Repelling western flower thrips from Florida’s bell peppers could be as simple as giving the insects a push and a pull, say researchers with the University of Florida’s Institute of Food and Agricultural Sciences (UF/IFAS).
A team at UF’s North Florida Research and Education Center in Quincy is evaluating an eco-friendly approach called “push-pull.” It’s meant to push thrips away from the target crop with unpleasant stimuli, and pull the insect to another type of plant grown as a lure.
Initial findings from a two-year study at a South Florida farm suggest that push-pull could help the state’s outdoor pepper growers reduce the thrips threat, said entomologist Joe Funderburk, a UF/IFAS professor who led the study.
The western flower thrips is native to the Southwestern U.S. but spread to the country’s Eastern half in the 1980s. The insect feeds on plant juices and preys on more than 500 species, including many vegetables, fruits, and ornamentals. It also transmits tomato spotted wilt virus.
Funderburk said broad-spectrum insecticides kill not only western flower thrips, but also natural enemies and harmless native organisms that compete with the pest for resources. The result: After a brief decline in western flower thrips populations, the pest comes back in force, and may develop insecticide resistance.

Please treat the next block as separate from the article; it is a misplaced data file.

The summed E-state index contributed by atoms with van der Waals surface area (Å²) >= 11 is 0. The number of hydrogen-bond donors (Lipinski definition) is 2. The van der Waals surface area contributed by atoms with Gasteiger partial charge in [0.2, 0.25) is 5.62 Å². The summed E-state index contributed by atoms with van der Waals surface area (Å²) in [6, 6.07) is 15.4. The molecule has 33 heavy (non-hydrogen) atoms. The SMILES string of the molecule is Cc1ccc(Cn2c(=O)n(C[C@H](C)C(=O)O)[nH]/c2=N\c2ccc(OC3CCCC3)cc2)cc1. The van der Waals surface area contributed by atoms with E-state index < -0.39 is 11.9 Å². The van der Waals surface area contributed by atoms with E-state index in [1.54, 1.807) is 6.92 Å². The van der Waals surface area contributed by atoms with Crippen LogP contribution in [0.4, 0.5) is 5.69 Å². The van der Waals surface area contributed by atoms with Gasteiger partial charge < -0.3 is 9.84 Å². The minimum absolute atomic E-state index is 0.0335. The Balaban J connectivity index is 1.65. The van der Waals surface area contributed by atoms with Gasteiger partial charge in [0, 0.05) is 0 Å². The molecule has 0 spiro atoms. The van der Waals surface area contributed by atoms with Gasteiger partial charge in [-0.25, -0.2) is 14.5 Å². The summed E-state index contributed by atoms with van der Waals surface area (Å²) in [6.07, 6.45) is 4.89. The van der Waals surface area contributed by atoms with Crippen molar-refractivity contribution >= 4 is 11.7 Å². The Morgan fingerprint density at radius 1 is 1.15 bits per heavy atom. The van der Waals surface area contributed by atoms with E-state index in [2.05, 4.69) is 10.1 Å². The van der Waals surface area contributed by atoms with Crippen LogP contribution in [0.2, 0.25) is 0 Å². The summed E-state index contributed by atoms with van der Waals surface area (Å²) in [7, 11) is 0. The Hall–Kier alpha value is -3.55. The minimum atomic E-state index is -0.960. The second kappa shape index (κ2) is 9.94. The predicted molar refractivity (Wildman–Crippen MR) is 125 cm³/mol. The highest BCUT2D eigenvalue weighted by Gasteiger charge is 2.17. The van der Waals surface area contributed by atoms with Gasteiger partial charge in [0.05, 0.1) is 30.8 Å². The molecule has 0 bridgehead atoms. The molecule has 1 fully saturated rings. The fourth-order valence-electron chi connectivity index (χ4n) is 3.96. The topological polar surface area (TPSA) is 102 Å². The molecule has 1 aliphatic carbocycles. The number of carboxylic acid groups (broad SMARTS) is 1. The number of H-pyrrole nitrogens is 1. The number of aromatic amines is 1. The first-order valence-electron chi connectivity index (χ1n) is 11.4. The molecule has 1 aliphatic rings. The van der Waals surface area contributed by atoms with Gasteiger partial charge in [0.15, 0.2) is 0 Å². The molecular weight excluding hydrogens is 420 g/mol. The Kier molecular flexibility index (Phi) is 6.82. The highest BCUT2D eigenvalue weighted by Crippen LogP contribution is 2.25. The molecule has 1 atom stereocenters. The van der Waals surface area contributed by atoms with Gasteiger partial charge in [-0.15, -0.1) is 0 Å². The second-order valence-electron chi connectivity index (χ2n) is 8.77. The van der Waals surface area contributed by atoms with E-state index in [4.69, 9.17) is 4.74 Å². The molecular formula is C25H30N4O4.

The “push-pull” strategy aims to prevent those problems. The “push” involves covering raised planting beds with plastic mulch that reflects ultraviolet light from the sun, to repel the insects. Researchers also coated pepper plants with a light dusting of kaolin clay, making it tough for thrips to feed and breed on pepper leaf tissue.
The “pull” was accomplished by raising rows of sunflowers near the peppers, keeping the rows free of UV-reflecting mulch and kaolin to offer the thrips an appealing alternative meal.
But those sunflowers didn’t provide safe harbor. They teemed with a well-known predator, the minute pirate bug. And they hosted two native thrips species that are more efficient at feeding and reproducing than western flower thrips, making it harder for the pest to survive.
The initial findings were presented in November at the Entomological Society of America’s annual meeting. The study was funded by the Florida Department of Agriculture and Consumer Services.